Is the NRA's Dana Loesch appropriating the #TimesUp theme for her new show?

Elise Solé
Yahoo Lifestyle
NRA spokesperson Dana Loesch’s new video proclaiming “Time’s Running Out” seems quite similar to the #TimesUp movement. (Photo: Twitter/NRA)
NRA spokesperson Dana Loesch’s new video proclaiming “Time’s Running Out” seems quite similar to the #TimesUp movement. (Photo: Twitter/NRA)

NRA spokesperson Dana Loesch has been stirring controversy since publicly defending the gun rights advocacy organization in the wake of the Parkland, Fla., school shooting. And now she’s accused of ripping off the #TimesUp movement.

“To every lying member of the media, to every Hollywood phony, to the role model athletes who use their free speech to alter and undermine what our flag represents. … Your Time is running out. The clock starts now,” the 39-year-old mother of two tweeted Sunday, along with a video called “Time’s Running Out” and the hashtag #Oscars90.

In the footage, a promo for her March NRATV show, the former Breitbart columnist sits in a dark room with an hourglass. “We’ve had enough of the lies, the sanctimony, the arrogance, the hatred, the pettiness, the fake news. We are done with your agenda to undermine voters’ will and individual liberty in America.”


Loesch continued, “So to every lying member of the media, to every Hollywood phony, to the role model athletes who use their free speech to alter and undermine what our flag represents, to the politicians who would rather watch America burn than lose one ounce of their personal power, to the late-night hosts who think their opinions are the only opinions that matter. To the Joy-Ann Reids, the Morning Joes, the Mikas, to those who stain honest reporting with partisanship, to those who bring bias and propaganda to CNN, the Washington Post, and the New York Times, your time is running out.”

Then, with a dramatic flourish, she flips over the hourglass and says, “The clock starts now.”

Some on social media pointed out similarities between #TimesUp, the women’s rights movement to stop sexual harassment and “Your time’s running out,” which seemingly promotes gun ownership, in the aftermath of the Feb. 14 mass shooting at Marjory Stoneman Douglas High School.






While Loesch has been serving as NRA spokesperson for about a year, she burst into prominence in February during a CNN town hall with the Parkland community, where she and politicians, including Sen. Marco Rubio, faced questions on gun-related topics.

During the meeting, Loesch posited that law enforcement had ignored red flags about shooter Nikolas Cruz, given repeated service visits to his home prior to the shooting and that “crazy” people shouldn’t have access to firearms. The next morning, Loesch appeared at the Conservative Political Action Conference (CPAC), claiming her life was threatened by CNN audience members, despite footage that showed her calmly exiting the event amid boos from the crowd.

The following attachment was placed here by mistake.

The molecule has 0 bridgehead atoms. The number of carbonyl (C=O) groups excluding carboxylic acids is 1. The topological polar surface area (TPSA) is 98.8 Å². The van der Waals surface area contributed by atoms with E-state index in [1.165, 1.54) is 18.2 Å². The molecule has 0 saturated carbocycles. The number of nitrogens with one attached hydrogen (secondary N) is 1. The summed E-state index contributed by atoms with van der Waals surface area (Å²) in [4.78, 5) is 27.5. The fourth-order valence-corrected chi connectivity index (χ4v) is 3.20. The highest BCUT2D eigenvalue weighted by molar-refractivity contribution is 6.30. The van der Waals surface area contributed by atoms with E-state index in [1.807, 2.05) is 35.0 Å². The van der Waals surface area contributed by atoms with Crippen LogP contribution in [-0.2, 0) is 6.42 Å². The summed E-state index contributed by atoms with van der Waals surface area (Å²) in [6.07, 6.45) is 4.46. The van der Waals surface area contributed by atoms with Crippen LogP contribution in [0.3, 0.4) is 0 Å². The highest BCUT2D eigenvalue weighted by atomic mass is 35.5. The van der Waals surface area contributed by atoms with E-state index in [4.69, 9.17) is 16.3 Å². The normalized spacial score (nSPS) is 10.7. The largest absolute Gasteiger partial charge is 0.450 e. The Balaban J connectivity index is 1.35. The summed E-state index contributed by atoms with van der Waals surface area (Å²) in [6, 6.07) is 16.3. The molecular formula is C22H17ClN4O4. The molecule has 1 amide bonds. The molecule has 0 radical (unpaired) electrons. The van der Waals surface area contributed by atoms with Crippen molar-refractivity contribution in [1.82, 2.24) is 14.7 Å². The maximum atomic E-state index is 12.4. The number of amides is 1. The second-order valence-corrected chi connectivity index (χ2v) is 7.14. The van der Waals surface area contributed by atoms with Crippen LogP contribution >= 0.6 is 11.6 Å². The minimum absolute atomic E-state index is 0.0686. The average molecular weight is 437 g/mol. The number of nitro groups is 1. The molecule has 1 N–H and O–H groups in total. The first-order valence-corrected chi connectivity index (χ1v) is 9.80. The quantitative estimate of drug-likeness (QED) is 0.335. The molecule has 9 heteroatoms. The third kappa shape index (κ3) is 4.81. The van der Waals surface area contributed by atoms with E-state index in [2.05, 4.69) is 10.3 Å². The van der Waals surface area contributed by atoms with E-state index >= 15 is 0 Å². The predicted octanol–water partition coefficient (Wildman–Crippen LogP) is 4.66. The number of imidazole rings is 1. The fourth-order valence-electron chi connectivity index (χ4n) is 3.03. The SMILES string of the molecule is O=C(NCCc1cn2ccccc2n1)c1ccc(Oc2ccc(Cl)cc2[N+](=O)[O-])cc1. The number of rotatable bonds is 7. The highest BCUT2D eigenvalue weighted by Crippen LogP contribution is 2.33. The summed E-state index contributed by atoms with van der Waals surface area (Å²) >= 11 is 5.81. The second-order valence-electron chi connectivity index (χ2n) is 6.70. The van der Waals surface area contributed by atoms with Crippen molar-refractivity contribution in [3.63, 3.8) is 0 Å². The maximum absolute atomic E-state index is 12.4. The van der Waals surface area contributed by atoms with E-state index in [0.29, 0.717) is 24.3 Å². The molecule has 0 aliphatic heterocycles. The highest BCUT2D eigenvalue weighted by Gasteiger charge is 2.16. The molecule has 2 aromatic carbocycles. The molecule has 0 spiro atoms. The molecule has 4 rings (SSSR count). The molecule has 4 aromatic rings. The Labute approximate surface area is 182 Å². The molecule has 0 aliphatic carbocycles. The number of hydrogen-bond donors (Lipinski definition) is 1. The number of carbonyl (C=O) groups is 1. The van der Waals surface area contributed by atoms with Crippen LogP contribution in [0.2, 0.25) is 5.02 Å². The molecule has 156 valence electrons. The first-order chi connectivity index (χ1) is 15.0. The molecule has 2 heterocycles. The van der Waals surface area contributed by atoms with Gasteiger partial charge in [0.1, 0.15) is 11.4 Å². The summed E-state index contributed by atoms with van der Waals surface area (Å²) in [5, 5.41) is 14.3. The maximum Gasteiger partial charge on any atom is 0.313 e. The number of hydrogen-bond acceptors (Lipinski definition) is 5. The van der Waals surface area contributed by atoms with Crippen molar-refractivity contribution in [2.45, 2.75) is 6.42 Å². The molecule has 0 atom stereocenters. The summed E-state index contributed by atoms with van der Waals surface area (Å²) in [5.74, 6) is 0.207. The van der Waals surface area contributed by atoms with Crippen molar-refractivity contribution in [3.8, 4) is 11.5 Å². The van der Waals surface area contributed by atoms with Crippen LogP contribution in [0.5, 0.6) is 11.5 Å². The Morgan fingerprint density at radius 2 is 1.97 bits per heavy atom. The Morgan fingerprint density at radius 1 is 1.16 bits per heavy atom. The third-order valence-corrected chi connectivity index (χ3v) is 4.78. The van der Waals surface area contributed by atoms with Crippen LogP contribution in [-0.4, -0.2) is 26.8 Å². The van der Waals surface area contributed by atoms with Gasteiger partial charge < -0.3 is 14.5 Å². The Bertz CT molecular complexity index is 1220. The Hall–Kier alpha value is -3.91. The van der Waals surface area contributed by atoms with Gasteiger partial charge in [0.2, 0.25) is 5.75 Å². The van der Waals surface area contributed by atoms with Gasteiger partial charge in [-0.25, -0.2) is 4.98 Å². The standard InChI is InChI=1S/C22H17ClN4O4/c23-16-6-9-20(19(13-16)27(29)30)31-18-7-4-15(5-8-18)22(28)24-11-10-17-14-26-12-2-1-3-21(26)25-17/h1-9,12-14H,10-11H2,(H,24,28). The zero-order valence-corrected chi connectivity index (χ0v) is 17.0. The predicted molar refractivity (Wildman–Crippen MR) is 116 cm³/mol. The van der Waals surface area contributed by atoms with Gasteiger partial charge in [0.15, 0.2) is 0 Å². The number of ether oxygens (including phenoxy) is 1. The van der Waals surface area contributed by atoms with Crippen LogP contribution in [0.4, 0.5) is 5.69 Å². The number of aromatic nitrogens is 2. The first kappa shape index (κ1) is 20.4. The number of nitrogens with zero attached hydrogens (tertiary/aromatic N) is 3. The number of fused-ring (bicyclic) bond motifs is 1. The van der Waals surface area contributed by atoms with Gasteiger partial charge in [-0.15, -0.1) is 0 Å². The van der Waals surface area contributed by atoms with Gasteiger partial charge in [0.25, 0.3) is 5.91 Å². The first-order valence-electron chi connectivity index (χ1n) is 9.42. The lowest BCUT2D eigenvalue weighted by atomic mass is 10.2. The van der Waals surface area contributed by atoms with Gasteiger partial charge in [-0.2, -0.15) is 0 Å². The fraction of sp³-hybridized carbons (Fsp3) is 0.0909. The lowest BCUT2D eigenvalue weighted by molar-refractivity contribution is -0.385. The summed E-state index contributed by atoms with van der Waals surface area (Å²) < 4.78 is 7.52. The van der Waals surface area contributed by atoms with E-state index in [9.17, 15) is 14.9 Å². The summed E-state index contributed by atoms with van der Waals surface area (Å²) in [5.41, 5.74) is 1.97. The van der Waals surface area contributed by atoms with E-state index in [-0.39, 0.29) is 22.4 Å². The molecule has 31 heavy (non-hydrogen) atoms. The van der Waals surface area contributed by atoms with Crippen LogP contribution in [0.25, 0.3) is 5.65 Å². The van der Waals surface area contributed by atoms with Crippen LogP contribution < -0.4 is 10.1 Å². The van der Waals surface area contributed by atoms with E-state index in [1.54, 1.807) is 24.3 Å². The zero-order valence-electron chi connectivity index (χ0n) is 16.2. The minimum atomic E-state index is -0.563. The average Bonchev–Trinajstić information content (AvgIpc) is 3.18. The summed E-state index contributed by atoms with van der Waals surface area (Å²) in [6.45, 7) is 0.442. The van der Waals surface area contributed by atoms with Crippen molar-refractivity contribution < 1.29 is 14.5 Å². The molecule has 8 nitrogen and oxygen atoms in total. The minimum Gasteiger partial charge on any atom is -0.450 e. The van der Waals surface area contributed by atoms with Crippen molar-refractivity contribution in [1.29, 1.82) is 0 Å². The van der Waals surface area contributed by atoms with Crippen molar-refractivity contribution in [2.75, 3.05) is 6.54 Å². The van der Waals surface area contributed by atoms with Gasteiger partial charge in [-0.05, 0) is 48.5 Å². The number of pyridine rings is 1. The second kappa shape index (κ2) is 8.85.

“You heard that town hall last night, they cheered the confiscation of firearms,” Loesch told the audience. “And it was over 5,000 people. I had to have a security detail to get out. I wouldn’t have been able to exit that if I did not have a private security detail. There were people rushing the stage and screaming ‘Burn her!’ And I came there to talk solutions.”

Representatives from Time’s Up Now and the NRA did not return Yahoo Lifestyle’s request for comment.

The #TimesUp movement started Jan. 1, in response to the #MeToo hashtag, which encouraged women to share their experiences with sexual harassment and abuse and lead to several powerful Hollywood men, such as Harvey Weinstein, Kevin Spacey, and Guess co-founder Paul Marciano, being accused of sexual misconduct.

Backed by Hollywood heavyweights Shonda Rhimes, Reese Witherspoon, and Oprah, TimesUp’s Legal Defense Fund, in partnership with the National Women’s Law Center in Washington, D.C., serves to offset legal fees for victims of sexual harassment and abuse. Currently, it’s raised $20 million in donations.

The decision to represent women in industries beyond Hollywood was inspired by an open letter from the National Farmworkers Women’s Alliance, which revealed widespread sexual harassment among the 700,000 women in the field of agriculture. “It’s very hard for us to speak righteously about the rest of anything if we haven’t cleaned our own house,” Rhimes told the New York Times in January. “If this group of women can’t fight for a model for other women who don’t have as much power and privilege, then who can?”

If Loesch’s new campaign is meant to appropriate #TimesUp, the irony is inescapable. As ThinkProgress points out, the NRA has a history of challenging bills and federal statutes that prevent domestic violence offenders or stalkers from accessing or transporting firearms.

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